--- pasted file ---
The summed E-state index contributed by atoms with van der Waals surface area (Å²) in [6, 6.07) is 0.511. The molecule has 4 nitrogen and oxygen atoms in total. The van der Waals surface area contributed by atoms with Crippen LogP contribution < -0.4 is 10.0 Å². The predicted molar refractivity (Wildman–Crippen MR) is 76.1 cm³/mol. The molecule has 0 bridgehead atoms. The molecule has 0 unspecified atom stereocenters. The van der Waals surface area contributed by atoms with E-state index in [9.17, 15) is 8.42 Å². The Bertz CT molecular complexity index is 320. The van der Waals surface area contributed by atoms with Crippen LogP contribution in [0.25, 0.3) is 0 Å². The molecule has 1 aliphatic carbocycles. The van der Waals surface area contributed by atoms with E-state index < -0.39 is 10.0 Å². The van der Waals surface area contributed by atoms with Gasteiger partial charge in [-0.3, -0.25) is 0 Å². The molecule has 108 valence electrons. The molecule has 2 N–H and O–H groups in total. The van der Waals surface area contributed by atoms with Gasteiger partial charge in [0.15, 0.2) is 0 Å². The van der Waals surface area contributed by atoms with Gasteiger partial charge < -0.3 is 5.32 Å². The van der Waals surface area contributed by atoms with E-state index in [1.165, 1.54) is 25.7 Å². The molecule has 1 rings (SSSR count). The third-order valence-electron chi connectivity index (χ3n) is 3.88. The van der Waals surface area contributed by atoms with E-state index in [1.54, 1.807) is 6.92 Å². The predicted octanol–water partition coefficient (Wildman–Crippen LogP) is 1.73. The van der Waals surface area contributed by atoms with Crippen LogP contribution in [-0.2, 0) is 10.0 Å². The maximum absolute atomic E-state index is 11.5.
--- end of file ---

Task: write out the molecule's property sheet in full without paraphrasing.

The summed E-state index contributed by atoms with van der Waals surface area (Å²) in [6, 6.07) is 0.511. The molecule has 4 nitrogen and oxygen atoms in total. The van der Waals surface area contributed by atoms with Crippen LogP contribution < -0.4 is 10.0 Å². The predicted molar refractivity (Wildman–Crippen MR) is 76.1 cm³/mol. The molecule has 0 bridgehead atoms. The molecule has 0 unspecified atom stereocenters. The van der Waals surface area contributed by atoms with E-state index in [9.17, 15) is 8.42 Å². The Bertz CT molecular complexity index is 320. The van der Waals surface area contributed by atoms with Crippen LogP contribution in [0.25, 0.3) is 0 Å². The molecule has 1 aliphatic carbocycles. The van der Waals surface area contributed by atoms with E-state index < -0.39 is 10.0 Å². The van der Waals surface area contributed by atoms with Gasteiger partial charge in [-0.3, -0.25) is 0 Å². The molecule has 108 valence electrons. The molecule has 2 N–H and O–H groups in total. The van der Waals surface area contributed by atoms with Gasteiger partial charge in [0.15, 0.2) is 0 Å². The van der Waals surface area contributed by atoms with Gasteiger partial charge < -0.3 is 5.32 Å². The van der Waals surface area contributed by atoms with E-state index in [1.165, 1.54) is 25.7 Å². The molecule has 1 rings (SSSR count). The third-order valence-electron chi connectivity index (χ3n) is 3.88. The van der Waals surface area contributed by atoms with E-state index in [1.54, 1.807) is 6.92 Å². The predicted octanol–water partition coefficient (Wildman–Crippen LogP) is 1.73. The van der Waals surface area contributed by atoms with Crippen LogP contribution in [-0.2, 0) is 10.0 Å². The maximum absolute atomic E-state index is 11.5.